Doctors at a hospital in Orlando say 3D printing technology is helping them fix congenital disabilities in babies that haven't even been born yet.
The new technology allows doctors to print a life-size model of the fetus they plan to operate on, giving them a new way to plan ahead of surgery.
"This technology actually makes the surgery safer and more informative for the parents prior to surgery and helps me as a surgeon perform the surgery safer and be more effective and quicker," said Dr. Samer Elbabaa, a pediatric neurosurgeon at Orlando Health.
The new technology proved crucial for Jocelyn Rodriguez, who has wanted to have children since meeting her husband.
"Ever since the first day we started dating, we were talking about kids," Rodriguez said.
But 18 weeks into her pregnancy, Rodriguez was told her child would be born with spina bifida — a congenital condition where a baby's spine and spinal cord don't properly form.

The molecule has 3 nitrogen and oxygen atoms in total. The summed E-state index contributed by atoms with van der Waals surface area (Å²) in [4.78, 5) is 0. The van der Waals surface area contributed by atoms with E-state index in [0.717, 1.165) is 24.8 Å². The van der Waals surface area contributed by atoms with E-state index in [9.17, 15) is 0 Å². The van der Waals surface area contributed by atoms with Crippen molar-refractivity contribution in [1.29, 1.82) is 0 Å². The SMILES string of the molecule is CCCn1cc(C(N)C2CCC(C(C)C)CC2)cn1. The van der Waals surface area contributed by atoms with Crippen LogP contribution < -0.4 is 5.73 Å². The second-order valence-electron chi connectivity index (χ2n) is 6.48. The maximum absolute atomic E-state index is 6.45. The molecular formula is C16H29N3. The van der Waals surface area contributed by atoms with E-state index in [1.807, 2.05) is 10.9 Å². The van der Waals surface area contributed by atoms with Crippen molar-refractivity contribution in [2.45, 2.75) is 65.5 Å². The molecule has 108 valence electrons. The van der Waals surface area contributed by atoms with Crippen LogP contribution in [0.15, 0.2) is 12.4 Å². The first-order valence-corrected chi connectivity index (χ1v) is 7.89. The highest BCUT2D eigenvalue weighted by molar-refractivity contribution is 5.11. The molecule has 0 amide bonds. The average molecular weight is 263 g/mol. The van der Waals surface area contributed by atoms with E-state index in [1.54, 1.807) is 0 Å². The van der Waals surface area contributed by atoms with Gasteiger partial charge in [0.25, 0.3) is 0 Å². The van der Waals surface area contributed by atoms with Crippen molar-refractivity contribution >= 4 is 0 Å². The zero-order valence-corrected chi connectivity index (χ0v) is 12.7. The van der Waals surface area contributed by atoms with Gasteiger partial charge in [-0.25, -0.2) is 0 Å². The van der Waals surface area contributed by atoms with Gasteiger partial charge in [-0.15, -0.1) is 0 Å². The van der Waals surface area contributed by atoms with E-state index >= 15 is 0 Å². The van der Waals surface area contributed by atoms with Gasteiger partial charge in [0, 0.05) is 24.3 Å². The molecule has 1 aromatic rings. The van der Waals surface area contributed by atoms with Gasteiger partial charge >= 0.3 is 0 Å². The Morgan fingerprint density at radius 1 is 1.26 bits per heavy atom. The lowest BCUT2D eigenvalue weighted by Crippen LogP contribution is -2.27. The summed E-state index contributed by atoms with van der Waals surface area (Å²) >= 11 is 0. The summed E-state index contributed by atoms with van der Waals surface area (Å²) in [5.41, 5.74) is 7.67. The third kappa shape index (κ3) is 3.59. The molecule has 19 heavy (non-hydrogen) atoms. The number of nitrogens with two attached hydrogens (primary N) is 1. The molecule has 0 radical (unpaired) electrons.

"Neither one of us really knew what spina bifida was until we were diagnosed with it," Rodriguez said.
Doctors recommended that Rodriguez undergo a risky fetal in utero surgery to fix the condition.
Luckily, Elbabaa was able to use ultrasound images to 3D print a lifesize model of the yet-to-be-born baby, allowing him to visualize the defect and plan how to fix it.
After a successful surgery, Rodriguez is due at the end of June. She says doctors have already seen an improvement in her baby's health.
"She has been kicking, wiggling her toes, moving her ankles," she said. "She loves to have hiccups. I mean, just everything that we could have wished for has definitely happened."
Elbabaa hopes to expand the use of the technology for conditions of other congenital anomalies soon.